By Daniel Smith
You’ve probably read about the need for infrastructure improvement nationwide – the fact is, a lot of deferred maintenance has made those improvements imperative.
In Salida, as in many communities in Colorado and nationwide, there are infrastructure components that date back to the 1950s.
The city water treatment plant west of town is one example. Built in the 1950s, it and similar plants have used many the same processes pf filtration and chlorine treatment to disinfect drinking water, with technological upgrades, for decades.
Now, Salida is moving to upgrade to a leading high-tech process for drinking water disinfection – ultraviolet light. UV water treatment has been around since 1916, but is apparently gaining in popularity for water system upgrades.
The Colorado Department of Public Health and Environment rules for water treatment are designed to facilitate consistent quality and assurances of water safety. In Salida, some of the plant improvements in the past and the UV project have been undertaken to keep pace with those regulations and what is and will be a growing demand for water.
The headlines over hazardous levels of lead in the water supply in Flint, Michigan after an ill-advised change in the city’s water source has lately focused more public attention on water quality issues.
But there have been concerns about monitoring and sampling at the plant.
According to the CDPHE 2016 assessment, drinking water regulations require a certain level of protection against giardia lambda and viruses. Filtration and chlorination are used at the plant, but the CDPHE has noted the process and physical limitations of the system in the past did not provide the required chlorine contact time in some instances.
After lengthy study, the possible solutions identified, put simply, were to: use more chlorine, reduce the flow capacity of the plant, construct additional contact points for the chlorine or to switch to ultraviolet treatment.
The UV solution was selected as the most desirable method for both safety and cost-effectiveness.
One of the CDPHE officials working with the city on the water treatment processes, Drinking Water Compliance Specialist Brian Pilson, said a May 2016 deadline that was missed for correcting the treatment and monitoring deficiencies could have resulted in the city being cited for the violation and, potentially, corrections ordered by the state.
But both Rice and representatives of CDPHE said, however, a cooperative atmosphere existed in seeking to resolve those issues without stricter enforcement action because definite progress was being made toward resolution.
Modern technological improvements never come cheaply, and the Salida plant upgrade will be partially funded by a $775,000 grant from The Department of Local Affairs (DOLA), in addition to the city getting a $1,170,000 loan from the Colorado Water Resources and Power Authority – at one percent interest.
Mayor Jim LiVecchi said he believes the improvements to the plant are required but believes they will not require any increase in city water rates at this time.
Other nearby communities still use the standard filtration and chlorine treatment processes, and like Salida, have made technological improvements as required.
In Alamosa, Public Works Director Pat Steenburg said their newer potable water plant, which came online in 2008, has a capacity of about 5.5 million gallons daily, and conventional processes are used.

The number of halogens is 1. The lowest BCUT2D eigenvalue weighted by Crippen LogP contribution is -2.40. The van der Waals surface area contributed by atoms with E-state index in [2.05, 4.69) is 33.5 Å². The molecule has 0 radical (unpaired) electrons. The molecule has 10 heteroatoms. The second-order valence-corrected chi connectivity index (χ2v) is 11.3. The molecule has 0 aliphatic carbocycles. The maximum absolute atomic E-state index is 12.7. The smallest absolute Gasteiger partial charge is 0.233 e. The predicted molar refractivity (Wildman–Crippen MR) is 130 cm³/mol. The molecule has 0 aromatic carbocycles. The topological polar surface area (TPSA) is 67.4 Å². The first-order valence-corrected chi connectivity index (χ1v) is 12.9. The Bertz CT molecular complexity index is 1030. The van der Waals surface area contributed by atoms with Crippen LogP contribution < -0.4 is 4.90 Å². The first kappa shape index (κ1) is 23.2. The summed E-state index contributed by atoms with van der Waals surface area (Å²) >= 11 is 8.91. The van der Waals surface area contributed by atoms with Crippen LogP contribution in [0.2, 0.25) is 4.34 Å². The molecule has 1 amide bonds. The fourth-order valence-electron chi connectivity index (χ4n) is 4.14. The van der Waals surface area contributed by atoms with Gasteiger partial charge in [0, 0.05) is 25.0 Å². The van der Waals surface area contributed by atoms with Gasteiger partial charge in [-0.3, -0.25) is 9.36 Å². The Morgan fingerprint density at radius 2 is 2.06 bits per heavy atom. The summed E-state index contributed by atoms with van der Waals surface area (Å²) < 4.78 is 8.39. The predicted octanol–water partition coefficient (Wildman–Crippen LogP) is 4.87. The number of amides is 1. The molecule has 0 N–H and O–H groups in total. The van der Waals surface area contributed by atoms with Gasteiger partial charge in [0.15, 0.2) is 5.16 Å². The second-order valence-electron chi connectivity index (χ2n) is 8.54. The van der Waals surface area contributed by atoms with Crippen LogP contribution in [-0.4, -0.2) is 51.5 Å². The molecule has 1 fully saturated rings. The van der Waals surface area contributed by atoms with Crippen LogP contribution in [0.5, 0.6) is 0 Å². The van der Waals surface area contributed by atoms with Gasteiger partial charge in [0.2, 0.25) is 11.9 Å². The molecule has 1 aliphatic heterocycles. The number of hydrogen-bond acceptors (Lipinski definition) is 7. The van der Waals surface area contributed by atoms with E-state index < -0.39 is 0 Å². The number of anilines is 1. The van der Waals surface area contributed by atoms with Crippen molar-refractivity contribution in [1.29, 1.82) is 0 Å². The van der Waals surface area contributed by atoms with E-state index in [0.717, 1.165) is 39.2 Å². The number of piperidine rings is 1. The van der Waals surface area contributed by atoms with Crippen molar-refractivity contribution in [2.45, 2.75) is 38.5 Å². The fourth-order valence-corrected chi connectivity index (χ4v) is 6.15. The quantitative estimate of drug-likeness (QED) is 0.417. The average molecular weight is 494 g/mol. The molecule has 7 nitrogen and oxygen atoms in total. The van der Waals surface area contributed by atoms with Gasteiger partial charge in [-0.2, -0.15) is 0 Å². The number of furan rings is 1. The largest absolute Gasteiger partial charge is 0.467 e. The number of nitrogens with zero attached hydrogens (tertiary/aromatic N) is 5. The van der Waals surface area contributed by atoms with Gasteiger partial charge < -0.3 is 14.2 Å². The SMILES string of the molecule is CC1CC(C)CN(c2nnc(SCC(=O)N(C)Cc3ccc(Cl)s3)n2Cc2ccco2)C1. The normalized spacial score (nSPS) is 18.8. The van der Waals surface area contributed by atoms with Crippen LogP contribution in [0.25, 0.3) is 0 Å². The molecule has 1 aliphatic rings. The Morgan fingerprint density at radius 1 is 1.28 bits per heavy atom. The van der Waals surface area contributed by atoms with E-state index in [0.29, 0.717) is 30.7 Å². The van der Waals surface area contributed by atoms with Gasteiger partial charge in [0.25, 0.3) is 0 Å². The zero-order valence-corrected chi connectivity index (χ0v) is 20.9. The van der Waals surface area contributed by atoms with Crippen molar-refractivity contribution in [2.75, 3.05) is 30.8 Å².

“We use chlorine to disinfect our potable water, as per a State imposed chlorination order.”
“We don’t anticipate any improvements/upgrades in the near term other than maintenance and scheduled membrane replacement,” he added.
While in Gunnison, Director of Community development Steve Westbay said Gunnison does not have a central plant for domestic water treatment.
“The City’s water source is from several wells equipped with wellhead chlorination features that treat water before it enters the city’s water main distribution and water storage systems. The age of the wells varies as does the age of the storage and distribution systems,” he stated.
Rice notes that the current internal chlorine disinfectant process will be replaced by the UV disinfection process, but chlorine will still play an important part. In his 2016 assessment, Rice noted the UV treatment option, “maintains the existing water treatment capacity of the WTP without increasing the chance of higher chlorine byproducts.”
“UV provides the required disinfection treatment for pathogens at the WTP without using chlorine,” he said recently. “However, chlorine must still be added at a low level to water leaving the treatment plant to ensure it remains pathogen free throughout the piping system in town. UV treatment at the plant ensures that water leaves the plant pathogen free. Chlorine in the water ensures that the water piping distribution system buried throughout the town does not allow or harbor pathogens. This ensures safe drinking water from the treatment plant to the tap.”
The Salida plant construction will be fairly brief – only about six or seven months, Rice said.
“There will be short, but very carefully coordinated, shutdown of the WTP. The city has two other water sources providing drinking water to the system so the short term shutdowns of the WTP should not be an issue,” he added.
The plant capacity after the project is completed will be at least four million gallons per day, enough to meet demand for years in the future, he said.
Many of us don’t give a second thought to the household services we take for granted – electrical power, heat, sewers and water. After these improvements, perhaps you’ll think about the ultraviolet light used to keep your water flowing from our taps on demand, clean and safe.
Print and broadcast journalist Dan Smith semi-retired and moved to Salida to enjoy the mountain air, the scenery, fishing and the mutual curmudgeonly non-conformity of our citizens.